Aurora Cannabis closed a deal in recent weeks to purchase a 19.9 per cent stake in the liquor store company that operates under the brands Liquor Depot and Liquor Barn.
Company spokespeople say some of the existing liquor stores will be converted to cannabis retail sales while other new locations for cannabis retail stores will be opened, although it’s too early to say where those locations might be.
“We can’t speak to that just yet, we will have more information coming out over the coming weeks with respect to the anticipated locations of the stores and the number of stores that will be converted from liquor to cannabis,” said Cam Battley, the chief corporate officer for Aurora Cannabis in an interview.
“We have deep experience on our team among people who have worked at dispensaries in British Columbia, so as part of this partnership we’ll be relying on Liquor Stores N.A. to help us rapidly get set up to be able to serve the consumer market from Day 1,” Battley said.
Battley said Aurora Cannabis would be designing the interiors of the stores with an eye to a positive customer experience, but also safety.
Currently Aurora Cannabis’s facilities focus on producing medical cannabis for the Canadian and global markets. The company’s products for retail sale, once legalization occurs, will be the same as offered to the medical market.
“At Aurora there’s no difference, we produce all our cannabis up to the same standards, we call it the Aurora standard of quality and consistency,” Battley said. He highlighted the company’s rigorous testing standards and disclosure practices.
Aurora is operating three Canadian facilities — one in Mountain View County, one near the Edmonton airport and one in Quebec, plus there is an additional Quebec-based facility being completed.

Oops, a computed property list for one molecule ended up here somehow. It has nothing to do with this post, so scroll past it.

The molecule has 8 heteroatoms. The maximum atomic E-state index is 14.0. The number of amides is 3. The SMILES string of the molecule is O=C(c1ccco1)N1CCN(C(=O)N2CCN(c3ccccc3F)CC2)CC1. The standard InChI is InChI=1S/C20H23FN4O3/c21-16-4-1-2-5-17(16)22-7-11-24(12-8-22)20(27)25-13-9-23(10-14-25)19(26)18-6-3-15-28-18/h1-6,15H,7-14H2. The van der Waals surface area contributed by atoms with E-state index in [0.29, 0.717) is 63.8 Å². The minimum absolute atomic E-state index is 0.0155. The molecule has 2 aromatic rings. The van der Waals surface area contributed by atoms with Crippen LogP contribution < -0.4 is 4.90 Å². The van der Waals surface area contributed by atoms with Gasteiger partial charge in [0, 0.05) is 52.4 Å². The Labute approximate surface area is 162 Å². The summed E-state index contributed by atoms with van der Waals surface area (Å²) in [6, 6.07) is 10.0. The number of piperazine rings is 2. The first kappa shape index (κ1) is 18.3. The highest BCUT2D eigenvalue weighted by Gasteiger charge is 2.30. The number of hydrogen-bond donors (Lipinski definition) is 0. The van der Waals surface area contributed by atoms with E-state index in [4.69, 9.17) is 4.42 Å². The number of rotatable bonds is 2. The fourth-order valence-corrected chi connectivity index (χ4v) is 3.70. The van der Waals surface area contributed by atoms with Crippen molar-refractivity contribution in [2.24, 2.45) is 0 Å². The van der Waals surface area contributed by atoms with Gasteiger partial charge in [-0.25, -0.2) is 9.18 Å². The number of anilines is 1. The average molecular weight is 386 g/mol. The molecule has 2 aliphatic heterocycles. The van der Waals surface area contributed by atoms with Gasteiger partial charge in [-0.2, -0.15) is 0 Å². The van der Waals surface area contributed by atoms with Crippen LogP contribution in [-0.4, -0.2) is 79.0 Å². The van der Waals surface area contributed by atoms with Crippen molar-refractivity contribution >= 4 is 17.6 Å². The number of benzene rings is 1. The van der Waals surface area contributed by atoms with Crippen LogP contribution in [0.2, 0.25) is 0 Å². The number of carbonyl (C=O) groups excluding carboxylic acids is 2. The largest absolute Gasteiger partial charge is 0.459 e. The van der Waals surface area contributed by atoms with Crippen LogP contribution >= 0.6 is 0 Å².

“All of them will be producing cannabis first of all for the Canadian medical market, and we’ve made it very, very clear that our patients come first, then secondly for the Canadian consumer market and then also for export,” Battley said. The company’s also planning a joint venture facility in Denmark.
The Mountain View County location, Aurora Mountain, is already exporting product to Germany, he said.
A representative for Liquor Stores N.A. declined to comment for this story and referred to the press release.
“We are thrilled that our two great Alberta-based companies have joined forces and we are honoured that Aurora has selected Liquor Stores, through its investment, as the retailer poised to establish a leading cannabis brand in Western Canada,” said Liquor Stores CEO James Burns in the press release.
What the exact rules will be for retailers looking to sell cannabis is also unclear.
Federally, legalization may occur later than the July 1 date many were expecting.
Provincially, a framework is in place, as well as legislation giving the Alberta Liquor and Gaming Commission authority over licensing and sales. However, the precise regulations for retail locations have not yet been released, though the framework indicates that liquor and cannabis can’t be sold together.
Municipalities will also have a say.
Changes are likely needed in many municipalities’ bylaws to allow for the sale of retail cannabis. Different municipalities can further impact regulations around allowable locations via land use bylaw amendments.
In Innisfail, there will definitely need to be amendments to the town’s land use bylaws for cannabis to be sold.
“We will for sure. The land use bylaw will need to be inclusive of that kind of development,” said town CAO Todd Becker. He recently presented to town council about the topic and said town staff will be coming back to council with a work plan after completing that research.
The process in Olds is also in the early stages.
“We are still in the investigation research stage in regards to the legalization of cannabis,” said town CAO Michael Merritt. He said they’re working with a committee formed by the Alberta Urban Municipalities Association to get more information from the provincial and federal governments.
Changes could possibly be needed for the land use bylaw, Merritt said, and staff will bring information to council at a later date.